Research shows that mindfulness-based meditation is associated with significant changes in gray matter density in areas of the brain associated with self-reflection, learning, stress, and emotions.
In 2011, a team of researchers took a group of 16 individuals through 8 weeks of a mindfulness-based meditation program. Their goal was to investigate how meditation affects the size and density of gray matter (brain tissue), a phenomenon that has been observed in earlier research. The program included weekly meditation meetings and audio recordings for guided practice. On average, participants reported 27 minutes of mindfulness exercises each day.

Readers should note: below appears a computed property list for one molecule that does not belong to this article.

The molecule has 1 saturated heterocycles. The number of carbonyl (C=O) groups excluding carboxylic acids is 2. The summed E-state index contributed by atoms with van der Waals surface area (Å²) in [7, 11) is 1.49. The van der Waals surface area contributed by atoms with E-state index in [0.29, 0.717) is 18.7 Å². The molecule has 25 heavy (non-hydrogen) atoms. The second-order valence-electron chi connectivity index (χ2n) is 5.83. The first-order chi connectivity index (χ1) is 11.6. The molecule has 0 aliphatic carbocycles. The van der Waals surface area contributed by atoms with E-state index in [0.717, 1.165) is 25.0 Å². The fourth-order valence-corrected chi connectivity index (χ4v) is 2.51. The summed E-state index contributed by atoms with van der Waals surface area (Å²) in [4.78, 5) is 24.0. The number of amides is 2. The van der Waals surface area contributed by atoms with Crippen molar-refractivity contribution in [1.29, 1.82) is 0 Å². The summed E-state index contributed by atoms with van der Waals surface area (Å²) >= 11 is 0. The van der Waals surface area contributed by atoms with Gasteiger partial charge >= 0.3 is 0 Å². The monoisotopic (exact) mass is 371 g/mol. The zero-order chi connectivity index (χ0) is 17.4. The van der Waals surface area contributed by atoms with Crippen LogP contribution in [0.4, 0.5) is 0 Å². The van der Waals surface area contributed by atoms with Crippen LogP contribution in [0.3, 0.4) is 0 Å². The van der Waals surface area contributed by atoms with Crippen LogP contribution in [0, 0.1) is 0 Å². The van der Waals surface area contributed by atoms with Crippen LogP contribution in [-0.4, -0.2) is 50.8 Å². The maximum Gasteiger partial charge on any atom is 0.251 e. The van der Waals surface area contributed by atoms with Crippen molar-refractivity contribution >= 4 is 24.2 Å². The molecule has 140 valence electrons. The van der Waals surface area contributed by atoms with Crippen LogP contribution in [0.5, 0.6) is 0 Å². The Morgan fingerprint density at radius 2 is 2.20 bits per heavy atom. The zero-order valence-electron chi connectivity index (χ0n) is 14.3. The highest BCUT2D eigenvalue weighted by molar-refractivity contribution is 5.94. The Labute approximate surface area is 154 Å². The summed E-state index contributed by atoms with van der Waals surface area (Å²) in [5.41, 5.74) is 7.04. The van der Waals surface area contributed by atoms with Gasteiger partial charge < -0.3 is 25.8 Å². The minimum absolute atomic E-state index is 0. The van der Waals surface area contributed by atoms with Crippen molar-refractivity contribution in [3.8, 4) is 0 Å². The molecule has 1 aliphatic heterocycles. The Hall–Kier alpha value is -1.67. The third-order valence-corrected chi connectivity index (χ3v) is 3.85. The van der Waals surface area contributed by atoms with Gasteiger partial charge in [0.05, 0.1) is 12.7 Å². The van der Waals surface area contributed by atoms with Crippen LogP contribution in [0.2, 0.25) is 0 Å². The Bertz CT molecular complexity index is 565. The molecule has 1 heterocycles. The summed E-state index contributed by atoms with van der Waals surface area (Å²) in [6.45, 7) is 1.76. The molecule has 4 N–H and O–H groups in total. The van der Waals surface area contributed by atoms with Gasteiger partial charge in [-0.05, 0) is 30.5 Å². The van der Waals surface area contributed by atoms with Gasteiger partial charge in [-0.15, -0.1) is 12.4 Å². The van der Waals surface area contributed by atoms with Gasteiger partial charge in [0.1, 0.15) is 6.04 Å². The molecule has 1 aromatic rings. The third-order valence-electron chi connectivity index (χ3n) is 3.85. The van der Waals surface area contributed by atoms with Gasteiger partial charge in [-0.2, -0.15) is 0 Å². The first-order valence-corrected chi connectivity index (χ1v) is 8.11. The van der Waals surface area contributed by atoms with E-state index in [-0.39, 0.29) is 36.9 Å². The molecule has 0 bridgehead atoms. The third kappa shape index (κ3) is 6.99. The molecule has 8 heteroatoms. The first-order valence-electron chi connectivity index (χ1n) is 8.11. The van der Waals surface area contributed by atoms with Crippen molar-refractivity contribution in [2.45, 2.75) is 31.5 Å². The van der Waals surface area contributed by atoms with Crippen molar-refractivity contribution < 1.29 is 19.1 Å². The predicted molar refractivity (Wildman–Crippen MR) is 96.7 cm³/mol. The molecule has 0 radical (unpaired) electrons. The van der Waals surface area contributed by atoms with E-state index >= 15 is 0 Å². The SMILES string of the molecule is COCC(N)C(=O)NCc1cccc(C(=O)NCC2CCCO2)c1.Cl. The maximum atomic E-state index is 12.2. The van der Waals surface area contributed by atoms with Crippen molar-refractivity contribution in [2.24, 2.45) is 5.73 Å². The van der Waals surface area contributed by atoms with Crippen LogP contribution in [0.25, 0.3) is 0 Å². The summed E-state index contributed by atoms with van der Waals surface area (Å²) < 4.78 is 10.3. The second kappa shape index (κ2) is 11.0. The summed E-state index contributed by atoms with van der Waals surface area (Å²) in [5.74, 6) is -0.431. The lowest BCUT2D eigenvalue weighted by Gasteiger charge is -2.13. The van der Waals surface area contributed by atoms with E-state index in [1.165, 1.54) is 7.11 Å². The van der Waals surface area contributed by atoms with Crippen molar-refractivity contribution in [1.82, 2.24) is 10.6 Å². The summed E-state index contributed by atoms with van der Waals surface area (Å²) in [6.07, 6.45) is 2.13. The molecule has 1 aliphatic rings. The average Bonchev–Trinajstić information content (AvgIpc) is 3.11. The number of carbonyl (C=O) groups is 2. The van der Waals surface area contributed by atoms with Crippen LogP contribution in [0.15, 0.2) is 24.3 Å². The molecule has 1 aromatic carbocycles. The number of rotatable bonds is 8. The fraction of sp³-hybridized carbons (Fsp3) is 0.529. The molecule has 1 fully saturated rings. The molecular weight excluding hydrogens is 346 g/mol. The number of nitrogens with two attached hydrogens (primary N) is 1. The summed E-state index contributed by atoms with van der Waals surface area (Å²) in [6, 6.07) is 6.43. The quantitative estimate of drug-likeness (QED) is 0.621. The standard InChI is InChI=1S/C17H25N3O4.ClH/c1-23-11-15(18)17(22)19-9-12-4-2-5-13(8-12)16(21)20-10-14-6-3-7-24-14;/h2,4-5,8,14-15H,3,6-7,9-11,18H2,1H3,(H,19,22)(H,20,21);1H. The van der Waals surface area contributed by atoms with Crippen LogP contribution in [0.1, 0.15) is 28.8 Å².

After comparing magnetic resonance images of the meditators' brains before and after the 8-week study, the researchers discovered several key areas of the brain had increased in density, including the cerebellum, posterior cingulate cortex, temporo-parietal junction, and hippocampus. These regions are involved in attention, planning, introspection, learning, and memory, among other things.
Additionally, the researchers observed reduced brain tissue density in an area of the brain called the amygdala, which influences fear, anxiety, and stress. These changes in the participants' brains were correlated with self-reported reductions in stress.
The study was published in Psychiatry Review: Neuroimaging.
While the study wasn't able to prove that meditation directly caused these changes in the brain, it does offer interesting insights into how and why meditation seems to have such a beneficial influence on a person's cognition and mood.